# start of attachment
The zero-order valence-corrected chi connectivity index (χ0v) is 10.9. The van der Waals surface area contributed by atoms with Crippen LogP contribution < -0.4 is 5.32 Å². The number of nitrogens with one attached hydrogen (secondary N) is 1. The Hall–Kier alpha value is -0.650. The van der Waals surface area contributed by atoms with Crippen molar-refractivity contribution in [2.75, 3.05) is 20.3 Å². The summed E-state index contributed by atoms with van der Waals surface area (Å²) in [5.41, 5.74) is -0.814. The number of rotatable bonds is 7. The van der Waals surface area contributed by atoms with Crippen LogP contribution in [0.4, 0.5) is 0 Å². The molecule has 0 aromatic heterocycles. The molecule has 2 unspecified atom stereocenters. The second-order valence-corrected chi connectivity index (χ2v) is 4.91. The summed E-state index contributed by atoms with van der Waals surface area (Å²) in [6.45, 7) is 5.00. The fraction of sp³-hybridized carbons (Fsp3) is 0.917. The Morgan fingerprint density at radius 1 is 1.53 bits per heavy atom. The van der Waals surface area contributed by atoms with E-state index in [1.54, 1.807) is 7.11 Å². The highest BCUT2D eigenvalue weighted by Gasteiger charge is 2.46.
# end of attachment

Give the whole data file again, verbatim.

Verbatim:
The zero-order valence-corrected chi connectivity index (χ0v) is 10.9. The van der Waals surface area contributed by atoms with Crippen LogP contribution < -0.4 is 5.32 Å². The number of nitrogens with one attached hydrogen (secondary N) is 1. The Hall–Kier alpha value is -0.650. The van der Waals surface area contributed by atoms with Crippen molar-refractivity contribution in [2.75, 3.05) is 20.3 Å². The summed E-state index contributed by atoms with van der Waals surface area (Å²) in [5.41, 5.74) is -0.814. The number of rotatable bonds is 7. The van der Waals surface area contributed by atoms with Crippen LogP contribution in [0.4, 0.5) is 0 Å². The molecule has 0 aromatic heterocycles. The molecule has 2 unspecified atom stereocenters. The second-order valence-corrected chi connectivity index (χ2v) is 4.91. The summed E-state index contributed by atoms with van der Waals surface area (Å²) in [6.45, 7) is 5.00. The fraction of sp³-hybridized carbons (Fsp3) is 0.917. The Morgan fingerprint density at radius 1 is 1.53 bits per heavy atom. The van der Waals surface area contributed by atoms with E-state index in [1.54, 1.807) is 7.11 Å². The highest BCUT2D eigenvalue weighted by Gasteiger charge is 2.46.